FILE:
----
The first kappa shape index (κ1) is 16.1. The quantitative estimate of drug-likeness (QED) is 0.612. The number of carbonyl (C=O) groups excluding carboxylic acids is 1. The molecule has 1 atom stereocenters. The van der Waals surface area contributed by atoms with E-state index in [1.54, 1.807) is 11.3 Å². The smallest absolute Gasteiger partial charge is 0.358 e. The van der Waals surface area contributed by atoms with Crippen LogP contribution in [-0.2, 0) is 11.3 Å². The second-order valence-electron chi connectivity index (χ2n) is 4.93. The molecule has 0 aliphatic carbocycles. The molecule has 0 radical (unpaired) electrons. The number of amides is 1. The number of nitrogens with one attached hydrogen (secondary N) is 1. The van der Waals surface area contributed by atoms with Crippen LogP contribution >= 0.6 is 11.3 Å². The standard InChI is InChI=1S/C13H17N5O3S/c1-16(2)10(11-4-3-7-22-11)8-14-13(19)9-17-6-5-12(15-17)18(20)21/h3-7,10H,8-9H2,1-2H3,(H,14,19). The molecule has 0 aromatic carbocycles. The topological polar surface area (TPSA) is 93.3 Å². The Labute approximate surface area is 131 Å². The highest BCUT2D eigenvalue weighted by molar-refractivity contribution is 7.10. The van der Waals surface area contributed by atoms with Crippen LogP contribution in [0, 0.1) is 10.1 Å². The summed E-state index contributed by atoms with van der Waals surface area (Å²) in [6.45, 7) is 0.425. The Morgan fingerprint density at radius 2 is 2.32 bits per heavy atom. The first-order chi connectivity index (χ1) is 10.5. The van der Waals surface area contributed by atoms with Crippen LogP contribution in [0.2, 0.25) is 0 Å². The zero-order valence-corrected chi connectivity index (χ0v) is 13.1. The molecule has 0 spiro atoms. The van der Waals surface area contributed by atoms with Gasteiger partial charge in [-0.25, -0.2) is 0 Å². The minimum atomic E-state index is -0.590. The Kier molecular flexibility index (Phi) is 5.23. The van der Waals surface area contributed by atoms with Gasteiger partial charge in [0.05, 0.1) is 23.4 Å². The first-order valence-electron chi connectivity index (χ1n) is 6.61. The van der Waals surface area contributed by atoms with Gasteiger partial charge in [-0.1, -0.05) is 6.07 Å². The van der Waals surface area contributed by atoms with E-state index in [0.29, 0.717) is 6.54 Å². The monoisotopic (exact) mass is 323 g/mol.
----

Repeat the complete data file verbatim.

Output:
The first kappa shape index (κ1) is 16.1. The quantitative estimate of drug-likeness (QED) is 0.612. The number of carbonyl (C=O) groups excluding carboxylic acids is 1. The molecule has 1 atom stereocenters. The van der Waals surface area contributed by atoms with E-state index in [1.54, 1.807) is 11.3 Å². The smallest absolute Gasteiger partial charge is 0.358 e. The van der Waals surface area contributed by atoms with Crippen LogP contribution in [-0.2, 0) is 11.3 Å². The second-order valence-electron chi connectivity index (χ2n) is 4.93. The molecule has 0 aliphatic carbocycles. The molecule has 0 radical (unpaired) electrons. The number of amides is 1. The number of nitrogens with one attached hydrogen (secondary N) is 1. The van der Waals surface area contributed by atoms with Crippen LogP contribution >= 0.6 is 11.3 Å². The standard InChI is InChI=1S/C13H17N5O3S/c1-16(2)10(11-4-3-7-22-11)8-14-13(19)9-17-6-5-12(15-17)18(20)21/h3-7,10H,8-9H2,1-2H3,(H,14,19). The molecule has 0 aromatic carbocycles. The topological polar surface area (TPSA) is 93.3 Å². The Labute approximate surface area is 131 Å². The highest BCUT2D eigenvalue weighted by molar-refractivity contribution is 7.10. The van der Waals surface area contributed by atoms with Crippen LogP contribution in [0, 0.1) is 10.1 Å². The summed E-state index contributed by atoms with van der Waals surface area (Å²) in [6.45, 7) is 0.425. The Morgan fingerprint density at radius 2 is 2.32 bits per heavy atom. The first-order chi connectivity index (χ1) is 10.5. The van der Waals surface area contributed by atoms with Crippen LogP contribution in [0.2, 0.25) is 0 Å². The zero-order valence-corrected chi connectivity index (χ0v) is 13.1. The molecule has 0 spiro atoms. The van der Waals surface area contributed by atoms with Gasteiger partial charge in [-0.25, -0.2) is 0 Å². The minimum atomic E-state index is -0.590. The Kier molecular flexibility index (Phi) is 5.23. The van der Waals surface area contributed by atoms with Gasteiger partial charge in [0.05, 0.1) is 23.4 Å². The first-order valence-electron chi connectivity index (χ1n) is 6.61. The van der Waals surface area contributed by atoms with Gasteiger partial charge in [-0.1, -0.05) is 6.07 Å². The van der Waals surface area contributed by atoms with E-state index in [0.29, 0.717) is 6.54 Å². The monoisotopic (exact) mass is 323 g/mol.